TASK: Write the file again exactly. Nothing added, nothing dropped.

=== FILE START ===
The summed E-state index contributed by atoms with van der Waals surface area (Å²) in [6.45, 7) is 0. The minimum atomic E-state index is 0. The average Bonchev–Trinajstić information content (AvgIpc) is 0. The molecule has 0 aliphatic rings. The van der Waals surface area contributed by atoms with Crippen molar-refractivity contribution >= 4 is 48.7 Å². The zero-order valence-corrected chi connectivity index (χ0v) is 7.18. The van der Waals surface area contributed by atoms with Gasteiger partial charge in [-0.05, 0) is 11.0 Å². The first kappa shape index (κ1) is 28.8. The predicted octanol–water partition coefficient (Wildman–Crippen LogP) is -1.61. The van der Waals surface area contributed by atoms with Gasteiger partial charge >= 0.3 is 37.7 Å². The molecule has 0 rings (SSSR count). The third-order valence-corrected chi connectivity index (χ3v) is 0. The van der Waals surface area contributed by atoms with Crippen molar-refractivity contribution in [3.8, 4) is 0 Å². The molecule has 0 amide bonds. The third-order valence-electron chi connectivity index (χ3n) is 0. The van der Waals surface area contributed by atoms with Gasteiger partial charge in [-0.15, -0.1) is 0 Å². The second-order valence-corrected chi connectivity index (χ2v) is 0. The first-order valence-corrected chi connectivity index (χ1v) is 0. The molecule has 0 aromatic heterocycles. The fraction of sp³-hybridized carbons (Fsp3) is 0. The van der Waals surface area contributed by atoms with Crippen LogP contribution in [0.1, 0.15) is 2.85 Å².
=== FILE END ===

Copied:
The summed E-state index contributed by atoms with van der Waals surface area (Å²) in [6.45, 7) is 0. The minimum atomic E-state index is 0. The average Bonchev–Trinajstić information content (AvgIpc) is 0. The molecule has 0 aliphatic rings. The van der Waals surface area contributed by atoms with Crippen molar-refractivity contribution >= 4 is 48.7 Å². The zero-order valence-corrected chi connectivity index (χ0v) is 7.18. The van der Waals surface area contributed by atoms with Gasteiger partial charge in [-0.05, 0) is 11.0 Å². The first kappa shape index (κ1) is 28.8. The predicted octanol–water partition coefficient (Wildman–Crippen LogP) is -1.61. The van der Waals surface area contributed by atoms with Gasteiger partial charge >= 0.3 is 37.7 Å². The molecule has 0 rings (SSSR count). The third-order valence-corrected chi connectivity index (χ3v) is 0. The van der Waals surface area contributed by atoms with Crippen molar-refractivity contribution in [3.8, 4) is 0 Å². The molecule has 0 amide bonds. The third-order valence-electron chi connectivity index (χ3n) is 0. The van der Waals surface area contributed by atoms with Gasteiger partial charge in [-0.15, -0.1) is 0 Å². The second-order valence-corrected chi connectivity index (χ2v) is 0. The first-order valence-corrected chi connectivity index (χ1v) is 0. The molecule has 0 aromatic heterocycles. The fraction of sp³-hybridized carbons (Fsp3) is 0. The van der Waals surface area contributed by atoms with Crippen LogP contribution in [0.1, 0.15) is 2.85 Å².